Why you shouldn’t ever feed wild dolphins

Why you shouldn’t ever feed wild dolphins



Feed­ing wild dol­phins is a big no-no. Find out why it’s so impor­tant to keep wildlife wild – includ­ing marine life.


In the sem­i­nal Sci-Fi BBC Radio Play and fea­ture film adap­ta­tion of The Hitch­hik­ers Guide to the Galaxy, with the impend­ing doom of Earth, all the world’s dol­phins – the planet’s sec­ond most intel­li­gent species ahead of humans – fled into the sky in search of a new home singing the song, So long and thanks for all the fish!’

So long and thanks for all the fish — Hitch­hik­er’s Guide (HD)

While this hilar­i­ous cult-clas­sic has a lot to say about human­i­ty, it is impor­tant to note that dol­phins indeed should not be fed by people.

Why shouldn’t you feed wild dolphins?

Dol­phins, includ­ing those found in the Ade­laide Dol­phin Sanc­tu­ary in the city’s north-west waters, are wild ani­mals and are more than capa­ble of catch­ing their own food.

Many peo­ple see Face­book and Insta­gram videos of wild dol­phins being fed in oth­er loca­tions around the world and think it’s okay, or by feed­ing the dol­phins they are help­ing’ the animal.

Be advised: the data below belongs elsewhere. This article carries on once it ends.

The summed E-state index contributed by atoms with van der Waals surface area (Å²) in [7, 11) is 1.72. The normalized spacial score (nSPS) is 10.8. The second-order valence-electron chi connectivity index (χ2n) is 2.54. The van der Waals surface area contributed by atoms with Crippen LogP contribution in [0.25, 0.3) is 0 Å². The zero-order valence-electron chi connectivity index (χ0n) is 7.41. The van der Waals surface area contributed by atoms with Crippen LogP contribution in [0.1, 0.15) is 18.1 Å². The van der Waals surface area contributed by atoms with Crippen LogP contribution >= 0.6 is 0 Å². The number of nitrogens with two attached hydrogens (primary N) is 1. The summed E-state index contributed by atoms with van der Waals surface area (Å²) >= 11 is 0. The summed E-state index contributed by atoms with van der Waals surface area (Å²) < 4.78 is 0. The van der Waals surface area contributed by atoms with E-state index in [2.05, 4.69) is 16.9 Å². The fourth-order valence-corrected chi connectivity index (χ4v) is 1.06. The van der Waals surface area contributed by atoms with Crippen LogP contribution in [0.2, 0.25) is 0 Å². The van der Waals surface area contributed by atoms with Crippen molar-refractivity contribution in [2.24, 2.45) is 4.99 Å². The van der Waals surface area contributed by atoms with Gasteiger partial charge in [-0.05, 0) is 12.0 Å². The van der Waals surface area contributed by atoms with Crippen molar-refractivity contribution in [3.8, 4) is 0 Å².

But did you know that feed­ing wild dol­phins actu­al­ly does more harm than good?

Dol­phins are smart ani­mals so it doesn’t take them long to learn they can get an easy feed from humans.

But by doing so, it expos­es them to ill­ness­es and tends to lure them clos­er to boats and peo­ple fishing.

This puts them at increased risk of becom­ing entan­gled in fish­ing gear, tak­ing baits from hooks, get­ting hit by a boat pro­peller, or becom­ing unin­ten­tion­al­ly harmed.

Dol­phins are also a social species and they can quick­ly teach behav­iours such as beg­ging to oth­er dol­phins, putting more of them at risk of ill­ness and harm.

Is it ille­gal to feed dol­phins in South Australia?

In South Aus­tralia feed­ing dol­phins is ille­gal, no mat­ter where you are, attract­ing fines of up to $315 (plus a $90 Vic­tims of Crime levy where applicable).

So, if a dol­phin approach­es you on the water, just admire it from a safe dis­tance, and if you’re fish­ing, reel in your line to ensure they don’t get hooked or entan­gled in your gear.

Com­mu­ni­ty mem­bers can report marine mam­mal inci­dents to a NPWS duty offi­cer on 0427556 676.

Feed­ing wild dol­phins isn’t the only behav­iour that can be harm­ful to them – think about the dam­age that dis­card­ed fish­ing lines and hooks can cause. Read our sto­ry to find out why it’s so impor­tant toBe respon­si­ble with your fish­ing gear.


This con­tent was pro­duced in part­ner­ship with  Good Living